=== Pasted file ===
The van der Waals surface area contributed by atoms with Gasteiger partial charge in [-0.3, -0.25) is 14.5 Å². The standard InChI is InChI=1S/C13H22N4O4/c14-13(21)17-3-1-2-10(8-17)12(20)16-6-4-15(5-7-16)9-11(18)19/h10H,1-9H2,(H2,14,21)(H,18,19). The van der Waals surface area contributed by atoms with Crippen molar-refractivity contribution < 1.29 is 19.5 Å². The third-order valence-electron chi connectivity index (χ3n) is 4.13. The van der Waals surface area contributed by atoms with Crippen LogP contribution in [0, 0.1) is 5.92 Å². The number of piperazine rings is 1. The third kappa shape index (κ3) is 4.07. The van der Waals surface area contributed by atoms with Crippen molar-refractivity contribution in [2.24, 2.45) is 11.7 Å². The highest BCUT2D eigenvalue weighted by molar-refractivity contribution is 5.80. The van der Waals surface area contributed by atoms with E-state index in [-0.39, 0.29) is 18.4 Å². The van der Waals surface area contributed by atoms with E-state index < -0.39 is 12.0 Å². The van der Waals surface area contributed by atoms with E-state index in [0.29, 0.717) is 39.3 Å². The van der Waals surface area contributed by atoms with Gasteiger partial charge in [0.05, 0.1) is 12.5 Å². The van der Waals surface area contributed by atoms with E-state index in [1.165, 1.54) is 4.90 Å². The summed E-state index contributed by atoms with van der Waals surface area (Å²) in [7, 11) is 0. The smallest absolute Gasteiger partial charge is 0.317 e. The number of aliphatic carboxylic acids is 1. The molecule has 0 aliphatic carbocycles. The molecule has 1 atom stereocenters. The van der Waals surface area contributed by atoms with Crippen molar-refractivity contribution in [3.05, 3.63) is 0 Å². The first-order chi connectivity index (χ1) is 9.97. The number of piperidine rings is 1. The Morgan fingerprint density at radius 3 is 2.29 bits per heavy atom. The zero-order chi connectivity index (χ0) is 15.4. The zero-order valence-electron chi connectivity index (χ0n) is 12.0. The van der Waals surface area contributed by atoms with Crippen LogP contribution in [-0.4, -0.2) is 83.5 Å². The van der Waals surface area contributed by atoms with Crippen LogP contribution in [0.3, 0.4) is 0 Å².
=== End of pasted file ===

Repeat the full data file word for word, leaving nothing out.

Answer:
The van der Waals surface area contributed by atoms with Gasteiger partial charge in [-0.3, -0.25) is 14.5 Å². The standard InChI is InChI=1S/C13H22N4O4/c14-13(21)17-3-1-2-10(8-17)12(20)16-6-4-15(5-7-16)9-11(18)19/h10H,1-9H2,(H2,14,21)(H,18,19). The van der Waals surface area contributed by atoms with Crippen molar-refractivity contribution < 1.29 is 19.5 Å². The third-order valence-electron chi connectivity index (χ3n) is 4.13. The van der Waals surface area contributed by atoms with Crippen LogP contribution in [0, 0.1) is 5.92 Å². The number of piperazine rings is 1. The third kappa shape index (κ3) is 4.07. The van der Waals surface area contributed by atoms with Crippen molar-refractivity contribution in [2.24, 2.45) is 11.7 Å². The highest BCUT2D eigenvalue weighted by molar-refractivity contribution is 5.80. The van der Waals surface area contributed by atoms with E-state index in [-0.39, 0.29) is 18.4 Å². The van der Waals surface area contributed by atoms with E-state index < -0.39 is 12.0 Å². The van der Waals surface area contributed by atoms with E-state index in [0.29, 0.717) is 39.3 Å². The van der Waals surface area contributed by atoms with Gasteiger partial charge in [0.05, 0.1) is 12.5 Å². The van der Waals surface area contributed by atoms with E-state index in [1.165, 1.54) is 4.90 Å². The summed E-state index contributed by atoms with van der Waals surface area (Å²) in [7, 11) is 0. The smallest absolute Gasteiger partial charge is 0.317 e. The number of aliphatic carboxylic acids is 1. The molecule has 0 aliphatic carbocycles. The molecule has 1 atom stereocenters. The van der Waals surface area contributed by atoms with Crippen molar-refractivity contribution in [3.05, 3.63) is 0 Å². The first-order chi connectivity index (χ1) is 9.97. The number of piperidine rings is 1. The Morgan fingerprint density at radius 3 is 2.29 bits per heavy atom. The zero-order chi connectivity index (χ0) is 15.4. The zero-order valence-electron chi connectivity index (χ0n) is 12.0. The van der Waals surface area contributed by atoms with Crippen LogP contribution in [-0.4, -0.2) is 83.5 Å². The van der Waals surface area contributed by atoms with Crippen LogP contribution in [0.3, 0.4) is 0 Å².